The Origin Of Crab Rangoon Goes Further Back Than You'd Think

Crab rangoon has become synonymous with American Chinese cuisine. The inclusion of cream cheese in this creamy, deep-fried pocket clearly indicates its non-Chinese origins, and while it is a beloved staple at chains such as Panda Express and P.F. Chang's, crab rangoon has actually been around much longer than these eateries.

It is believed that these fried, creamy wontons were invented in the 1940s by Victor Bergeron, the founder of Trader Vic's. Bergeron essentially made the dish a part of the tiki culture theme of his bar. Likely, it was the result of Bergeron capitalizing on the popularity of several elements of the time, including the mid-century obsession with cream cheese appetizers, and the country's growing love of American Chinese food. Crab rangoons have remained largely unchanged since their inception — a testament to the fact that, for generations, Americans have had a soft spot for foods that are deep-fried, creamy, salty, sweet, and sour all at once.

Wonton wrappers' popularity played a key role

When Victor Bergeron began serving food at Trader Vic's in 1937, the menu heavily featured American Chinese cuisine, some dishes with a tropical twist to match the restaurant's theme. Eve Bergeron, Victor's granddaughter, suggests the invention of crab rangoon was likely the happy result of her grandfather experimenting with wonton wrappers in the kitchen.

"Knowing my grandfather, he probably just started to play with it," she told Atlas Obscura. "Just put stuff in here, fry it up, and see what we get."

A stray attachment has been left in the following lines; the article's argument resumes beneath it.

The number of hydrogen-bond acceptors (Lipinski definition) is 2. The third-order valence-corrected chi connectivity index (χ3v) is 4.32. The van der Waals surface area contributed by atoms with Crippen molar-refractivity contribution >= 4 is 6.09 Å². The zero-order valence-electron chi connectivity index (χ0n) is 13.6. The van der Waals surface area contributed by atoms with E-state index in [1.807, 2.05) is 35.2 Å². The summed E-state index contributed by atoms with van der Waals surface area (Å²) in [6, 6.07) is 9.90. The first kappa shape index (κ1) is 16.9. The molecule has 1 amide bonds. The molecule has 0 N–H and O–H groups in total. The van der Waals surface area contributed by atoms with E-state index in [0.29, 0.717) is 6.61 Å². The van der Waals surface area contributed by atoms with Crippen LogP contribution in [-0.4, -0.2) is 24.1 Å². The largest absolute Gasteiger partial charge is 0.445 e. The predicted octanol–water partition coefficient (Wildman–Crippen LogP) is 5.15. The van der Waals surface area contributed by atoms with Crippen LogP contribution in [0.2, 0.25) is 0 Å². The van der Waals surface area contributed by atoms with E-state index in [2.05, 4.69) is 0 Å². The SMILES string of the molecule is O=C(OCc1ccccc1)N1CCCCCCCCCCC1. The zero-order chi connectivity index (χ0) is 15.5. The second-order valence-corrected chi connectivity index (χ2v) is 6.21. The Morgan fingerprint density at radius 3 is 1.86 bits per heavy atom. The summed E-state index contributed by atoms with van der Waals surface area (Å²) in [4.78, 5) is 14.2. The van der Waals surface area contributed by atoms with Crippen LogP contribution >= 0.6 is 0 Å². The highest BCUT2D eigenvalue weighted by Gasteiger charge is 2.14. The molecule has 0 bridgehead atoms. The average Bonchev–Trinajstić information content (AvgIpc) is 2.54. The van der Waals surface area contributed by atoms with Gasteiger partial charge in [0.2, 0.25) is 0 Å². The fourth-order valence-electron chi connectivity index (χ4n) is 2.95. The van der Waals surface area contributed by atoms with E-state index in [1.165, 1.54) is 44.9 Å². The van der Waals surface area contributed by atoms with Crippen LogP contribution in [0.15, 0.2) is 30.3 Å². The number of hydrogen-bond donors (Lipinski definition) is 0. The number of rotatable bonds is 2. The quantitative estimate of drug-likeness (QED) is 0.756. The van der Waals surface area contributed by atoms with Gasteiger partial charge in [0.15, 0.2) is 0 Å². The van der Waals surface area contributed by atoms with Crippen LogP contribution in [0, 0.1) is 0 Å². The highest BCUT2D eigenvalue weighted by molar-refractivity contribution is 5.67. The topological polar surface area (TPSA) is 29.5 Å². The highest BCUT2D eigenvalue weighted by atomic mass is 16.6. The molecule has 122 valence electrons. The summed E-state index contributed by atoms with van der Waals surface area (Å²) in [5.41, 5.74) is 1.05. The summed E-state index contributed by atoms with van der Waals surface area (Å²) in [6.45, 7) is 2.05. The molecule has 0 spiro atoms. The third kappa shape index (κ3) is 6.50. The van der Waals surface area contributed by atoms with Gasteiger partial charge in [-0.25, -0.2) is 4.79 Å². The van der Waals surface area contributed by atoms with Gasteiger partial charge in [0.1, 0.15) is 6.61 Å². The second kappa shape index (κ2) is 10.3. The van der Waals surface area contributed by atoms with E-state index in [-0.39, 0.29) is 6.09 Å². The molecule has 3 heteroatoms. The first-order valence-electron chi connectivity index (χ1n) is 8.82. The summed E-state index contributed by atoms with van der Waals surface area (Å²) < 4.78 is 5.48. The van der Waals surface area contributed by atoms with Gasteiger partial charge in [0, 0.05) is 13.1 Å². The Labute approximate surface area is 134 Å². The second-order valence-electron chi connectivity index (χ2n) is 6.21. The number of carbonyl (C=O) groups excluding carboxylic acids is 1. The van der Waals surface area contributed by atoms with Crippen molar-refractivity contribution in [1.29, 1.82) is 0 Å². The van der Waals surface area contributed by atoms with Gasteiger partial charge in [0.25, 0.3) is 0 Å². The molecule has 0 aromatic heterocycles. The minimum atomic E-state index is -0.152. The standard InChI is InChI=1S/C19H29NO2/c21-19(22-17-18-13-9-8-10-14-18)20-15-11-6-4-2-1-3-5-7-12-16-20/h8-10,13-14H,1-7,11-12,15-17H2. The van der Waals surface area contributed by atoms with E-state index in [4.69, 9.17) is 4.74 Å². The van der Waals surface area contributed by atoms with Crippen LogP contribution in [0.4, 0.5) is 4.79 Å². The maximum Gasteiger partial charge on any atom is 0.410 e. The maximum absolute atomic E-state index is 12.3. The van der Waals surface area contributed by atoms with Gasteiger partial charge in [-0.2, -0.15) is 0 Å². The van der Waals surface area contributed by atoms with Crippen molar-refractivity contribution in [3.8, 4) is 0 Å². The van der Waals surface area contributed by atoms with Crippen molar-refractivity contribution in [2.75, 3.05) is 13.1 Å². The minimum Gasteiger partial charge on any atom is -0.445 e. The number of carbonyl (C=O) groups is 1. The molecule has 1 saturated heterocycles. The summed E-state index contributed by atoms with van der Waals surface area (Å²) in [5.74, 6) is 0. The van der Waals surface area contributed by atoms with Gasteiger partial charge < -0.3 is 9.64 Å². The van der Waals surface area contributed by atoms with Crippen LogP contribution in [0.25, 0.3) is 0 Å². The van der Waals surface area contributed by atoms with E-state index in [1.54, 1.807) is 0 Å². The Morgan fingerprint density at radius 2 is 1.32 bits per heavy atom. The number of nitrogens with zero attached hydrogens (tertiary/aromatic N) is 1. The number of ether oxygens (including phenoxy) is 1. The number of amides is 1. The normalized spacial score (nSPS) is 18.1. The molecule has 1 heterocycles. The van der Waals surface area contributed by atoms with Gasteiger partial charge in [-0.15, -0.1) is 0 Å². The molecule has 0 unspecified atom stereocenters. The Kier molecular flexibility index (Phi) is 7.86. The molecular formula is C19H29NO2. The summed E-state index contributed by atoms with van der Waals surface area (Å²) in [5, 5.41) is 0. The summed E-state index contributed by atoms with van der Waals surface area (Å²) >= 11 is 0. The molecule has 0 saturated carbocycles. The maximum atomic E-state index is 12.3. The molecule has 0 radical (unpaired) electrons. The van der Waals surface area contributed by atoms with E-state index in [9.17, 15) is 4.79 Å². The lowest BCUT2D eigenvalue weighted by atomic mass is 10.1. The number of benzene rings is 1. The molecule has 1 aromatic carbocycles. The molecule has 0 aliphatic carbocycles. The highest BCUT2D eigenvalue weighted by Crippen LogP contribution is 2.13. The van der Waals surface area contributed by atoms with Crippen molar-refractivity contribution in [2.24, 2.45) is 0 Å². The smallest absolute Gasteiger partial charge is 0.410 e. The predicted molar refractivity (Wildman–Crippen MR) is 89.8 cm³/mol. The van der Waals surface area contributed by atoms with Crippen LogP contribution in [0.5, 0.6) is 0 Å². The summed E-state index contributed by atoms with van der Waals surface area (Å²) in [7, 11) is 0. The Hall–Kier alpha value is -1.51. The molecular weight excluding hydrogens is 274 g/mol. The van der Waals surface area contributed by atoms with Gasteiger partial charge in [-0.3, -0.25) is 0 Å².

The transition of the dish into mainstream American Chinese restaurants isn't clear, but its overwhelming popularity and the use of wonton wrappers, an inherently Chinese ingredient, likely played a part. Wontons have been part of Chinese cuisine for centuries, mostly enjoyed steamed or in soup. However, when Chinese immigrants came to America in the early 1900s, they found frying oil to be cheap and useful, making fried wontons popular among the masses.

Tiki culture (and therefore Trader Vic's) and American Chinese food both surged in popularity in America around the same time (1940s and 50s). It's not surprising that the two converged in some ways, and this may be how crab rangoon became a part of both worlds.

Updating a classic

If the last 80 or so years have taught us anything about crab rangoon, it's that some dishes are perfect just as they are. While the classic recipe will likely never go out of gastronomical style, there's room for twists. Spicy Cajun crab rangoons combine the original ingredients with sausage, cilantro, and Rotel, while crab rangoon nachos take all the fillings and put them atop fried wonton chips. You could easily turn crab rangoon into a warm dip served with the same chips, or stuff the filling into bread for a decadent grilled cheese sandwich.

To modernize the traditional fried, stuffed pockets that define crab rangoon, consider switching out the cream cheese for something similar in texture, like fresh goat cheese, Boursin, or mascarpone cheese. Mix in some sriracha or chili crisp for spice and texture, or try using tiny pieces of cooked shrimp instead of crab. Don't forget to include a dipping sauce, which is almost always sweet and sour, and typically served with crab rangoon.